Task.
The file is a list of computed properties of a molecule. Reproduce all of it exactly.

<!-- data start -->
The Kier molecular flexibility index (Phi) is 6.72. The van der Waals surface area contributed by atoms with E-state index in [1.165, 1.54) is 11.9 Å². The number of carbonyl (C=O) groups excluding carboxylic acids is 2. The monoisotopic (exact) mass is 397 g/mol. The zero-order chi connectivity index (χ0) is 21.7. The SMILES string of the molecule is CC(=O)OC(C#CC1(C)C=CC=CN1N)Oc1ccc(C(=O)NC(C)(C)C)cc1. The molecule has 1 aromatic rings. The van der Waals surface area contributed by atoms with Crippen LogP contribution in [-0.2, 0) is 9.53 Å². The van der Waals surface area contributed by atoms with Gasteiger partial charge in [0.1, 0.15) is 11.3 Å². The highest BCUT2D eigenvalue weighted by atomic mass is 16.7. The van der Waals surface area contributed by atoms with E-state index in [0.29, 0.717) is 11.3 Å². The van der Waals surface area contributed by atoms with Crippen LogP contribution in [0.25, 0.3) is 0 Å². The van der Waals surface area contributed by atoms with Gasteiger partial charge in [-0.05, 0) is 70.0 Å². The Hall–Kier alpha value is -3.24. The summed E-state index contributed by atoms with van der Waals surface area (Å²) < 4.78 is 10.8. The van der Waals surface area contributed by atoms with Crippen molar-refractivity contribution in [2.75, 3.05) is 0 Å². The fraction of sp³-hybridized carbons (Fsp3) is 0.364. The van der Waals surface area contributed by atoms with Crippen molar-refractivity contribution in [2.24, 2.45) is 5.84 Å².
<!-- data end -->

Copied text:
The Kier molecular flexibility index (Phi) is 6.72. The van der Waals surface area contributed by atoms with E-state index in [1.165, 1.54) is 11.9 Å². The number of carbonyl (C=O) groups excluding carboxylic acids is 2. The monoisotopic (exact) mass is 397 g/mol. The zero-order chi connectivity index (χ0) is 21.7. The SMILES string of the molecule is CC(=O)OC(C#CC1(C)C=CC=CN1N)Oc1ccc(C(=O)NC(C)(C)C)cc1. The molecule has 1 aromatic rings. The van der Waals surface area contributed by atoms with Crippen LogP contribution in [-0.2, 0) is 9.53 Å². The van der Waals surface area contributed by atoms with Gasteiger partial charge in [0.1, 0.15) is 11.3 Å². The highest BCUT2D eigenvalue weighted by atomic mass is 16.7. The van der Waals surface area contributed by atoms with E-state index in [0.29, 0.717) is 11.3 Å². The van der Waals surface area contributed by atoms with Crippen LogP contribution in [0.25, 0.3) is 0 Å². The van der Waals surface area contributed by atoms with Gasteiger partial charge in [-0.05, 0) is 70.0 Å². The Hall–Kier alpha value is -3.24. The summed E-state index contributed by atoms with van der Waals surface area (Å²) < 4.78 is 10.8. The van der Waals surface area contributed by atoms with Crippen molar-refractivity contribution in [2.75, 3.05) is 0 Å². The fraction of sp³-hybridized carbons (Fsp3) is 0.364. The van der Waals surface area contributed by atoms with Crippen molar-refractivity contribution in [2.24, 2.45) is 5.84 Å².